my shoulders, where his shoulders were,
hunch over books
not his; he had small
use for poetry,
except for mine.
I scrawl notes along the margins
as if my hand were his.

Pauletta Hansel from The Lives We Live in Houses, Wind Publications 2011

Becoming My Mother

In dreams I wear your feet, twisted as roots,
each step a wrenching up from earth.

The morning hands that reach to smooth
the years around my eyes are more yours than mine.

When I was five your friends would ask where
I got my curly hair, knowing I’d say,

my mother made it, as you made our
matching dresses, rickrack at the collar and the hem.

Now the skin around our collarbones is
rumpled, its fabric loose against our frames.

Pauletta Hansel from The Lives We Live in Houses, Wind Publications 2011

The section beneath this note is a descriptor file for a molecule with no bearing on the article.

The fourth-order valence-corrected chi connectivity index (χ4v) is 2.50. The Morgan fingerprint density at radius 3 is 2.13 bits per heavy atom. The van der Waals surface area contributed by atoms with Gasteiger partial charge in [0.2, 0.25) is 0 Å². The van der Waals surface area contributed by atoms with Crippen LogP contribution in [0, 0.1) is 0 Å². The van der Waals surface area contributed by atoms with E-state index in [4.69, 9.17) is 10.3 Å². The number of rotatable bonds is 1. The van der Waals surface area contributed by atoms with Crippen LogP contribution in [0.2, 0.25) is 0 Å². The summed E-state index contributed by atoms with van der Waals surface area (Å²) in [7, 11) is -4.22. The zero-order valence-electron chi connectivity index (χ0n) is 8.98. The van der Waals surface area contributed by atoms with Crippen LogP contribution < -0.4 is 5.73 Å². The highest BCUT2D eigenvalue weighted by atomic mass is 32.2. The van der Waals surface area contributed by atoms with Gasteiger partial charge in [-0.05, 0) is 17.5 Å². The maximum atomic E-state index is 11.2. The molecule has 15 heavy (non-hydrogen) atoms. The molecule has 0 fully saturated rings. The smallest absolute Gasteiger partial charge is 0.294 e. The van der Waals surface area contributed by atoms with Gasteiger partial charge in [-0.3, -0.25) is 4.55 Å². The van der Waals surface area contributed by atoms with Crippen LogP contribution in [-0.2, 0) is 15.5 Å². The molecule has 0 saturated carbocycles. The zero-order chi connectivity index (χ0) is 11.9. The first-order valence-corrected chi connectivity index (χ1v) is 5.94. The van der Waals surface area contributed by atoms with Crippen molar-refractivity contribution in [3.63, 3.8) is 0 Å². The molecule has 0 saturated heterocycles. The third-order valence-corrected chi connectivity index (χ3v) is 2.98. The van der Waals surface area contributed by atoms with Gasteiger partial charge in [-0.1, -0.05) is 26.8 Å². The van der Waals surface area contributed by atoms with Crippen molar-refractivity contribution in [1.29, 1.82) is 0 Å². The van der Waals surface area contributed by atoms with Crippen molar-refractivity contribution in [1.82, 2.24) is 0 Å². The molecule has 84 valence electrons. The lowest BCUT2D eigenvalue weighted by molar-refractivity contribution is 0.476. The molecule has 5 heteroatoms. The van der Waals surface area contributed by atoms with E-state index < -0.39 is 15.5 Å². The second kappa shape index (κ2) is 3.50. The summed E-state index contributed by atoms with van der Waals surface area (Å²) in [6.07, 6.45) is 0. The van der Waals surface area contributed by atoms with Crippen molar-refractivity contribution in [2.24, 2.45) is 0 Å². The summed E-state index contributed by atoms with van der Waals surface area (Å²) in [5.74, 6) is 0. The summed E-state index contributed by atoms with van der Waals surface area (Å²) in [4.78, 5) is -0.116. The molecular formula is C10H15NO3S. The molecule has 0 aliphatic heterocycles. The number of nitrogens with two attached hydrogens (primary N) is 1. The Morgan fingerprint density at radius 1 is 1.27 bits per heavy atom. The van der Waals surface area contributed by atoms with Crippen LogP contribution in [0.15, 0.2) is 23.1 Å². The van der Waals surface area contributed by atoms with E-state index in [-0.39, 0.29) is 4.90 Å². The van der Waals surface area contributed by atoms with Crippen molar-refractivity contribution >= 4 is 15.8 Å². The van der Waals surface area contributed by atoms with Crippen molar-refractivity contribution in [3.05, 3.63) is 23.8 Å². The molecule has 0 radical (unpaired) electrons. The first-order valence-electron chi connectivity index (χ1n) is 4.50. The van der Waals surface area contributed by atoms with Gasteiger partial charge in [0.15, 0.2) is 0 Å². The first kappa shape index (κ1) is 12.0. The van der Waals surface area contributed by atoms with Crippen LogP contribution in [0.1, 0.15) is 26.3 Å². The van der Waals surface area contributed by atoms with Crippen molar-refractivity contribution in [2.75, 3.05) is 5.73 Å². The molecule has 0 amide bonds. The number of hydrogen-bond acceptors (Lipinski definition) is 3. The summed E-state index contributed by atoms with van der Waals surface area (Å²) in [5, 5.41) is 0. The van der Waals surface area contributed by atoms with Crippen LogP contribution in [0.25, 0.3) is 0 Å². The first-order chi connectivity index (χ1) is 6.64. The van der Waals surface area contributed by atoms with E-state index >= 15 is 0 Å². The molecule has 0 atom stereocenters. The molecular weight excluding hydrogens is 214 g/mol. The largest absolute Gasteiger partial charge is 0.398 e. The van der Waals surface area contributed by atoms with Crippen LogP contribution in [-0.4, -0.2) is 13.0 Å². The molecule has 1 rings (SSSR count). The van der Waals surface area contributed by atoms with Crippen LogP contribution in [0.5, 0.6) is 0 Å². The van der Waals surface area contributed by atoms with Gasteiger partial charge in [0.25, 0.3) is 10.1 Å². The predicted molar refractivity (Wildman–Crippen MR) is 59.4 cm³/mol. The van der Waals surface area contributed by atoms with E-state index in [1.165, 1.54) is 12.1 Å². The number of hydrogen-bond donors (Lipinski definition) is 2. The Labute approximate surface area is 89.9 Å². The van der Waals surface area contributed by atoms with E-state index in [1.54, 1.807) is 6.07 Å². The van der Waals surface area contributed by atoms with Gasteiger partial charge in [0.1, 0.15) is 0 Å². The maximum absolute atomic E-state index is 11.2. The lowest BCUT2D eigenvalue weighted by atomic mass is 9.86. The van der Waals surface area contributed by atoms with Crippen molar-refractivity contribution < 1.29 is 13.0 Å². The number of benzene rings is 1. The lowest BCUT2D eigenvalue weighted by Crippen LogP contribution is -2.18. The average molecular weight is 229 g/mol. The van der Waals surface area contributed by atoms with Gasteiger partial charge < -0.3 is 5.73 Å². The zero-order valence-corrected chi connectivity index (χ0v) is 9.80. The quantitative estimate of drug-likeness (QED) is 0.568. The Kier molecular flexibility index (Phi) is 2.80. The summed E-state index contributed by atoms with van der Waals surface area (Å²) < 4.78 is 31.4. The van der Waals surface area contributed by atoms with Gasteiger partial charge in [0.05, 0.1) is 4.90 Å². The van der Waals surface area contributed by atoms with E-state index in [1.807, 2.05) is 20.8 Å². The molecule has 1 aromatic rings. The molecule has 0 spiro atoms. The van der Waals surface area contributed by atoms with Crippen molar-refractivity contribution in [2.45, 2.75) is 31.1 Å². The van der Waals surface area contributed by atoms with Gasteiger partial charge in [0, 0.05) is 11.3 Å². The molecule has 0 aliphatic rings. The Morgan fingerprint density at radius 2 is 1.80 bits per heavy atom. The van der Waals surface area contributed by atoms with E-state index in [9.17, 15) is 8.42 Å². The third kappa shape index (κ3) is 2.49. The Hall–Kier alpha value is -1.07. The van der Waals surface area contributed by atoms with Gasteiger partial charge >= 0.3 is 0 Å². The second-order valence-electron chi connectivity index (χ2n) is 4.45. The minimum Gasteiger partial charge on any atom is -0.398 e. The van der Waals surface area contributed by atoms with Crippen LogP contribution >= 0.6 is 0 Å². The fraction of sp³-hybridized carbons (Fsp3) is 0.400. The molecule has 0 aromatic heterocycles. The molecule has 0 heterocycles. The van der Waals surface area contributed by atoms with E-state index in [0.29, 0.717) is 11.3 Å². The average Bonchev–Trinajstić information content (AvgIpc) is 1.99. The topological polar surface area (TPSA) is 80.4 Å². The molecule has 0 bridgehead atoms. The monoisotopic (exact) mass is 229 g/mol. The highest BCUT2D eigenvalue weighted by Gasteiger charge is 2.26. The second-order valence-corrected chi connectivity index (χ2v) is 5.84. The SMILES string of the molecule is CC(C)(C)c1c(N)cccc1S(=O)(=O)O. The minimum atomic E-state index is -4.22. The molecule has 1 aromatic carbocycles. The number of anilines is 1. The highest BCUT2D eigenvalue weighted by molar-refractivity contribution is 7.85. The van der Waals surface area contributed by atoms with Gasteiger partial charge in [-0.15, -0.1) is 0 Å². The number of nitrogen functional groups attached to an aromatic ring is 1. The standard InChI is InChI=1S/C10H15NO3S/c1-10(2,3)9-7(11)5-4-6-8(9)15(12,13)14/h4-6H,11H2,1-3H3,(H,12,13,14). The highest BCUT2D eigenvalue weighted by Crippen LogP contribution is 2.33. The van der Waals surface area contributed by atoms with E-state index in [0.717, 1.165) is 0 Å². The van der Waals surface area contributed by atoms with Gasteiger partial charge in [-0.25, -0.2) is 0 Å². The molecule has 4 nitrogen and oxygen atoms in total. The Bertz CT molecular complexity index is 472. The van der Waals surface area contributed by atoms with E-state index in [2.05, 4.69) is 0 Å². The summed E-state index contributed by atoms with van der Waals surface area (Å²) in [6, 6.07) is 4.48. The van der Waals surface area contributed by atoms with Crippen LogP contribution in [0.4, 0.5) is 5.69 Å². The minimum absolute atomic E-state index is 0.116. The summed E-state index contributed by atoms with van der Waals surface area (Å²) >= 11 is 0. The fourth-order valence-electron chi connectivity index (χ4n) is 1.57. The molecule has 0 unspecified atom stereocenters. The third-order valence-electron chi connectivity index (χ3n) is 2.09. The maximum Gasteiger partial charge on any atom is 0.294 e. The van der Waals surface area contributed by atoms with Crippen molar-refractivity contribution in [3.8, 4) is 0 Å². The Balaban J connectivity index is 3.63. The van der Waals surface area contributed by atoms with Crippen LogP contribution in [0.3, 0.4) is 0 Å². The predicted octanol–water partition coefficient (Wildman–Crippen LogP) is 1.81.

Prompt 1.

With this prompt, you are working with image as metaphor. Take an abstract emotion (longing, love, joy) and brainstorm images that bring it to life. They can be memories from your own life, or drawn from things you have seen (heard, smelt, etc.) Try: “If (abstraction) were a taste it would be…. If a smell it would be….” Also look at Lisel Mueller’s wonderful, “Imaginary Paintings.

Prompt 2

Make a list of people in your life for whom you have strong emotions. Next to their names brainstorm specific sensorial experiences (images) associated with them. Examples:

Daddy             Bookshelf, easy chair, back of head in the car

Granny           Grease jar, chickens, hummingbirds at her trailer porch

Then start a poem with that image and see where it takes you! You may find yourself moving into metaphor here as well.

About Poetry and the Senses